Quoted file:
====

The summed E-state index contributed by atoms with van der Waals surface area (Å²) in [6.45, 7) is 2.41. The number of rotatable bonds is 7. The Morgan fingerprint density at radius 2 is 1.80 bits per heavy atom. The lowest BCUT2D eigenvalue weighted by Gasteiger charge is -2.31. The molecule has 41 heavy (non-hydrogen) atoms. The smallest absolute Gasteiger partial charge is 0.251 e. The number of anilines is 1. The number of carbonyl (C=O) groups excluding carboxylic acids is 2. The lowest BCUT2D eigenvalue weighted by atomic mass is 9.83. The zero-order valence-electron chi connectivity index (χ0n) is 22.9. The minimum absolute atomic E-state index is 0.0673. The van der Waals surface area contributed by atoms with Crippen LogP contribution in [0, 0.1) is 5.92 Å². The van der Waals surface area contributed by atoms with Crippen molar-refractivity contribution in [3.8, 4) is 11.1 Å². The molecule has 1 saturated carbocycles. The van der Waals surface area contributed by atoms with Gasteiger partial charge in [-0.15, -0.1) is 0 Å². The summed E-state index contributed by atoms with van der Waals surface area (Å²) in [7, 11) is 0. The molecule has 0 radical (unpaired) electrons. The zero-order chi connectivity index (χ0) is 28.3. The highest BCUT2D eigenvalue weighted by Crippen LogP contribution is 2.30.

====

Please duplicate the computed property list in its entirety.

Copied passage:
The summed E-state index contributed by atoms with van der Waals surface area (Å²) in [6.45, 7) is 2.41. The number of rotatable bonds is 7. The Morgan fingerprint density at radius 2 is 1.80 bits per heavy atom. The lowest BCUT2D eigenvalue weighted by Gasteiger charge is -2.31. The molecule has 41 heavy (non-hydrogen) atoms. The smallest absolute Gasteiger partial charge is 0.251 e. The number of anilines is 1. The number of carbonyl (C=O) groups excluding carboxylic acids is 2. The lowest BCUT2D eigenvalue weighted by atomic mass is 9.83. The zero-order valence-electron chi connectivity index (χ0n) is 22.9. The minimum absolute atomic E-state index is 0.0673. The van der Waals surface area contributed by atoms with Crippen LogP contribution in [0, 0.1) is 5.92 Å². The van der Waals surface area contributed by atoms with Crippen molar-refractivity contribution in [3.8, 4) is 11.1 Å². The molecule has 1 saturated carbocycles. The van der Waals surface area contributed by atoms with Gasteiger partial charge in [-0.15, -0.1) is 0 Å². The summed E-state index contributed by atoms with van der Waals surface area (Å²) in [7, 11) is 0. The molecule has 0 radical (unpaired) electrons. The zero-order chi connectivity index (χ0) is 28.3. The highest BCUT2D eigenvalue weighted by Crippen LogP contribution is 2.30.